One side of Floyd that has to be mentioned is his great generous spirit towards young artists. I know that Randeep Katari, one of my Sheridan students from a couple years ago, considers Floyd a personal artistic hero and mentor for having graciously given of his time answering questions and providing helpful tips over the last few years in their correspondence. Randeep got to finally meet Floyd when he visited LA a couple summers ago and I remember how exciting that was for him. I believe it's important for young artists to have heroes that they can learn from, and it's guys like Floyd that can be proud of the way their generosity has helped to inspire many others who want to keep the art of animation vibrant in the years to come. In my opinion, that generous spirit is what constitutes a true "Disney Legend". Here's to you, "Mr. Fun"!

Monday, October 8, 2007

Do I Love "The Jungle Book"? You Better Believe It!

It seems that with the 40th Anniversary 2-disc DVD release of Walt Disney's "The Jungle Book" this past week, a lot of animation related bloggers are posting up their memories and thoughts on this animated classic. Check out Disney animator, Will Finn's post here. Since "The Jungle Book" remains my alltime favourite film of any kind since its debut in 1967, I reckon I need to add my reminiscences here too.

When "The Jungle Book" premiered on the big screen way back then, I was just a seven year old kid. I'd already been cartooning since I was about four, mostly from watching the likes of Popeye and Bugs Bunny cartoons on TV, but I'd seen several older Disney features in their periodic rereleases and had definitely developed a taste for Disney animation. But now I was getting to see Disney's latest release as it was appearing onscreen for audiences for the first time! I suspect that for many of us animated cartoon fans who came along at the tail end of the Baby Boom, "The Jungle Book" was the film that really did it for us. I know I was certainly at that impressionable age where this film was like a catalyst that started me toward wanting to be a cartoonist as my life's goal. Yes, I was focused on my future career at the tender age of seven, as frivolous and risky as it may seem, and nothing or nobody was going to take me back to a more practical job in the Man Village!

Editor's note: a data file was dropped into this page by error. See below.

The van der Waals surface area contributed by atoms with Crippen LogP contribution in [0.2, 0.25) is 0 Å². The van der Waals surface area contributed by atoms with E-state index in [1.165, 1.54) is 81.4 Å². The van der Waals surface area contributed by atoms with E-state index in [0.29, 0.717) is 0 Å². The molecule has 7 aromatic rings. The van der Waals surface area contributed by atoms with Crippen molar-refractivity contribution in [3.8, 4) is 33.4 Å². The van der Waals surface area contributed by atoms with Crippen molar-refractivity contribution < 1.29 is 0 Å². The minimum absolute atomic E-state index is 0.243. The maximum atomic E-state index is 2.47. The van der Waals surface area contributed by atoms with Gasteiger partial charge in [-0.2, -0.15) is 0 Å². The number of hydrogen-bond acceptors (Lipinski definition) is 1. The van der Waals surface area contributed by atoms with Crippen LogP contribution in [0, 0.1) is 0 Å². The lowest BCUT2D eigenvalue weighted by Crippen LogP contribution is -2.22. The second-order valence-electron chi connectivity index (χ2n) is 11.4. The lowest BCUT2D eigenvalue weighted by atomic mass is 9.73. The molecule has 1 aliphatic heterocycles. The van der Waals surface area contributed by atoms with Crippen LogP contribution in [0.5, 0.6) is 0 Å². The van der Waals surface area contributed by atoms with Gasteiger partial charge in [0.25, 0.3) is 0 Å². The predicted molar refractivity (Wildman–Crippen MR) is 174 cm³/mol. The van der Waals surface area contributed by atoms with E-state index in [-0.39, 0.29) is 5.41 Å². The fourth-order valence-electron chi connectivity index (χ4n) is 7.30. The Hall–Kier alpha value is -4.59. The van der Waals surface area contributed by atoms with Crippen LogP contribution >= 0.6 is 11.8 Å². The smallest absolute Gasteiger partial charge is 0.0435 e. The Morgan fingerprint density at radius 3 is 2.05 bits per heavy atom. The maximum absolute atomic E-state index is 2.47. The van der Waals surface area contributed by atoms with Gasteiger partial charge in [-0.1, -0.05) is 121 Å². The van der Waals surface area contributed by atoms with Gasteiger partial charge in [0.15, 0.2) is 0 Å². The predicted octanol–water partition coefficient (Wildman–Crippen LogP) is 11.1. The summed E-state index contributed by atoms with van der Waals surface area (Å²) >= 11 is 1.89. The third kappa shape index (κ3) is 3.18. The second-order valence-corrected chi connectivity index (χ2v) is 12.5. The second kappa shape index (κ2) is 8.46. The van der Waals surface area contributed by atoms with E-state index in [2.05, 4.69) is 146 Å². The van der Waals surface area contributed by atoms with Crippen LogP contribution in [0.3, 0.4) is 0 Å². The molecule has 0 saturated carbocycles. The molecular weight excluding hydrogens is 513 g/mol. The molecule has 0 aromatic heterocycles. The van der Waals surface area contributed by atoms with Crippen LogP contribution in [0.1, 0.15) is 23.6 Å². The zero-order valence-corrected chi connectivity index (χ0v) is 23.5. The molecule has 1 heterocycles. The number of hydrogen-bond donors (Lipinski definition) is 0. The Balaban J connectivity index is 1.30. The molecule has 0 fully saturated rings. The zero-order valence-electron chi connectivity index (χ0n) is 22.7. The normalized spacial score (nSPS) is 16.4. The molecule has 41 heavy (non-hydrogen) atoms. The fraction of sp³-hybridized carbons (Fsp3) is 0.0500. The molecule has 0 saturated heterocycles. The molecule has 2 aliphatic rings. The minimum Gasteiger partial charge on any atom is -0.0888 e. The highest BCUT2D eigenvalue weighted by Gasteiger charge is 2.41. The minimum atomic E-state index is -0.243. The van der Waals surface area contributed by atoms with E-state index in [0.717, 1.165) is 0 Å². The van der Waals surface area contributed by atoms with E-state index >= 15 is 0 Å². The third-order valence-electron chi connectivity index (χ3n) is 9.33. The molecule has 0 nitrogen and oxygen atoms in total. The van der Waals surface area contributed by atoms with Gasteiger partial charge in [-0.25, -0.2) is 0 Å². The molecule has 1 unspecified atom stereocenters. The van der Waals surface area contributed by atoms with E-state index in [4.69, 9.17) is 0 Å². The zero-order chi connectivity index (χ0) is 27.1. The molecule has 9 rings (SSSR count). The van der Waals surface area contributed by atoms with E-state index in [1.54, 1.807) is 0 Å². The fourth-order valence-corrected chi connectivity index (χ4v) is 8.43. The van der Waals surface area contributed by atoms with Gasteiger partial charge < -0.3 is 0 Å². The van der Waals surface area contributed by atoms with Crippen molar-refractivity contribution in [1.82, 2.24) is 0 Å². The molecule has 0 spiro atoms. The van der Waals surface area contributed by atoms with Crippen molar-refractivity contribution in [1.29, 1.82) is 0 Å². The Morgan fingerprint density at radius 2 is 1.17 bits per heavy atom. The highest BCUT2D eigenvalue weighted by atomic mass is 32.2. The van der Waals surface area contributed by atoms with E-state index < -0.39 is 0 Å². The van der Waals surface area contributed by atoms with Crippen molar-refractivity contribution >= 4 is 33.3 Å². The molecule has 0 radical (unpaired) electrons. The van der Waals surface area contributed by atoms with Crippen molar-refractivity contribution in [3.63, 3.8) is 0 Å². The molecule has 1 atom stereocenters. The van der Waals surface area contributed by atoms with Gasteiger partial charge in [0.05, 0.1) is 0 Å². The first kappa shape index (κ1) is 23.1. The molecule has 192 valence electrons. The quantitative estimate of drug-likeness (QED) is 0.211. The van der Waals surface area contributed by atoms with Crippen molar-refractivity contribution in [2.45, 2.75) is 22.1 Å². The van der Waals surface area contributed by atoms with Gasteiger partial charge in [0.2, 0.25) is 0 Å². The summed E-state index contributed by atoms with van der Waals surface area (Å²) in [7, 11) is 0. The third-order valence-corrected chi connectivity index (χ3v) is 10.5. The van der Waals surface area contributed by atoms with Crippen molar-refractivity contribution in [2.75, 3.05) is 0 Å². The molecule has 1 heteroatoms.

I think I'll write more on how I came to work as a cartoonist (and ultimately for Disney) in a future article, but today I want to discuss something others are writing about on their blogs that is certainly for me a big part of the film's appeal, namely the voice talents that were used in "The Jungle Book"...